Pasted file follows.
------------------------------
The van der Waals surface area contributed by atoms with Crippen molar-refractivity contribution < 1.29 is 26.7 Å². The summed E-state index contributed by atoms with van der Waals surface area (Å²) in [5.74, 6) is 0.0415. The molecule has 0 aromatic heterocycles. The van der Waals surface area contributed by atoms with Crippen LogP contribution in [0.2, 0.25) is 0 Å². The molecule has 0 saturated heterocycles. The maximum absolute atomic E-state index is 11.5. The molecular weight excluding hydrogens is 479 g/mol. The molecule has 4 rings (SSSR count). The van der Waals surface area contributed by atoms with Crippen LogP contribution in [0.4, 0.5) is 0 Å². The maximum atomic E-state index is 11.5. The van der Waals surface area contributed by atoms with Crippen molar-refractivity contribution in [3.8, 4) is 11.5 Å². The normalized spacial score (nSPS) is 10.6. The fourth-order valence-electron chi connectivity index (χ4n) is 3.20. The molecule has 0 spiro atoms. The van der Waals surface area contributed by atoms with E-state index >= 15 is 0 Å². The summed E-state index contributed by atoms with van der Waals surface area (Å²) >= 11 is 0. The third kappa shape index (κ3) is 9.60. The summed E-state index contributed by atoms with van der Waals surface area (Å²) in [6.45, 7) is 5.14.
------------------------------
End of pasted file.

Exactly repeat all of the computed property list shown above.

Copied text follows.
The van der Waals surface area contributed by atoms with Crippen molar-refractivity contribution < 1.29 is 26.7 Å². The summed E-state index contributed by atoms with van der Waals surface area (Å²) in [5.74, 6) is 0.0415. The molecule has 0 aromatic heterocycles. The van der Waals surface area contributed by atoms with Crippen LogP contribution in [0.2, 0.25) is 0 Å². The molecule has 0 saturated heterocycles. The maximum absolute atomic E-state index is 11.5. The molecular weight excluding hydrogens is 479 g/mol. The molecule has 4 rings (SSSR count). The van der Waals surface area contributed by atoms with Crippen LogP contribution in [0.4, 0.5) is 0 Å². The maximum atomic E-state index is 11.5. The van der Waals surface area contributed by atoms with Crippen molar-refractivity contribution in [3.8, 4) is 11.5 Å². The normalized spacial score (nSPS) is 10.6. The fourth-order valence-electron chi connectivity index (χ4n) is 3.20. The molecule has 0 spiro atoms. The van der Waals surface area contributed by atoms with E-state index >= 15 is 0 Å². The summed E-state index contributed by atoms with van der Waals surface area (Å²) >= 11 is 0. The third kappa shape index (κ3) is 9.60. The summed E-state index contributed by atoms with van der Waals surface area (Å²) in [6.45, 7) is 5.14.